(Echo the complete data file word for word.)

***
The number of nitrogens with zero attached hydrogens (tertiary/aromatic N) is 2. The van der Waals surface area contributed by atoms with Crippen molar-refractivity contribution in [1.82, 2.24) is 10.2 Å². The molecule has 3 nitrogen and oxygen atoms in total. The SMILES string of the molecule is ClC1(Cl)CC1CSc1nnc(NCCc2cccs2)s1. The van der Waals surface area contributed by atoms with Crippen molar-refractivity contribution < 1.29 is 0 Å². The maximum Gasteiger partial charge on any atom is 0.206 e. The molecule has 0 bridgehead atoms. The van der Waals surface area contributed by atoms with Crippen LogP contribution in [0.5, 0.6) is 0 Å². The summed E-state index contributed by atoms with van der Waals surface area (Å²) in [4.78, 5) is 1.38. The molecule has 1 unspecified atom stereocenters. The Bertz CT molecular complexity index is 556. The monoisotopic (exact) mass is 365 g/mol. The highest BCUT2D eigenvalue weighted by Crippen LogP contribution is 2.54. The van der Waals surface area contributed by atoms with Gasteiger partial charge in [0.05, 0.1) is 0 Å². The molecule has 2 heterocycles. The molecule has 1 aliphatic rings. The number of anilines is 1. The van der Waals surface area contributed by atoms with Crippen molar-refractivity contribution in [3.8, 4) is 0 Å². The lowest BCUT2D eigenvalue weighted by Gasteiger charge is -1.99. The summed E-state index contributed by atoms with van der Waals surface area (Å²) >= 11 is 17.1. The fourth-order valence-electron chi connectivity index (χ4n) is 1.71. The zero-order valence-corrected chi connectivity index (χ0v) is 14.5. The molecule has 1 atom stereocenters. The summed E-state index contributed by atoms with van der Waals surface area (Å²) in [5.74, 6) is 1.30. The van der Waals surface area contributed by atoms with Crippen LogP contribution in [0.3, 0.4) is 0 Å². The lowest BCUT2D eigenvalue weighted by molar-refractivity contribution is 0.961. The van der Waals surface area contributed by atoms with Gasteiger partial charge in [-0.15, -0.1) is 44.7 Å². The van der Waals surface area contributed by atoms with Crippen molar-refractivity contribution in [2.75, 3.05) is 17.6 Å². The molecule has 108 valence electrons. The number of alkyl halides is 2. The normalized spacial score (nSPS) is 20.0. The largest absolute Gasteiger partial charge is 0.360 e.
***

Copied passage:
The number of nitrogens with zero attached hydrogens (tertiary/aromatic N) is 2. The van der Waals surface area contributed by atoms with Crippen molar-refractivity contribution in [1.82, 2.24) is 10.2 Å². The molecule has 3 nitrogen and oxygen atoms in total. The SMILES string of the molecule is ClC1(Cl)CC1CSc1nnc(NCCc2cccs2)s1. The van der Waals surface area contributed by atoms with Crippen molar-refractivity contribution < 1.29 is 0 Å². The maximum Gasteiger partial charge on any atom is 0.206 e. The molecule has 0 bridgehead atoms. The van der Waals surface area contributed by atoms with Crippen LogP contribution in [0.5, 0.6) is 0 Å². The summed E-state index contributed by atoms with van der Waals surface area (Å²) in [4.78, 5) is 1.38. The molecule has 1 unspecified atom stereocenters. The Bertz CT molecular complexity index is 556. The monoisotopic (exact) mass is 365 g/mol. The highest BCUT2D eigenvalue weighted by Crippen LogP contribution is 2.54. The van der Waals surface area contributed by atoms with Gasteiger partial charge in [0.05, 0.1) is 0 Å². The molecule has 2 heterocycles. The molecule has 1 aliphatic rings. The number of anilines is 1. The van der Waals surface area contributed by atoms with Crippen molar-refractivity contribution in [3.8, 4) is 0 Å². The lowest BCUT2D eigenvalue weighted by Gasteiger charge is -1.99. The summed E-state index contributed by atoms with van der Waals surface area (Å²) >= 11 is 17.1. The fourth-order valence-electron chi connectivity index (χ4n) is 1.71. The zero-order valence-corrected chi connectivity index (χ0v) is 14.5. The molecule has 1 atom stereocenters. The summed E-state index contributed by atoms with van der Waals surface area (Å²) in [5.74, 6) is 1.30. The van der Waals surface area contributed by atoms with Crippen LogP contribution in [0.3, 0.4) is 0 Å². The lowest BCUT2D eigenvalue weighted by molar-refractivity contribution is 0.961. The van der Waals surface area contributed by atoms with Gasteiger partial charge in [-0.15, -0.1) is 44.7 Å². The van der Waals surface area contributed by atoms with Crippen molar-refractivity contribution in [2.75, 3.05) is 17.6 Å². The molecule has 108 valence electrons. The number of alkyl halides is 2. The normalized spacial score (nSPS) is 20.0. The largest absolute Gasteiger partial charge is 0.360 e.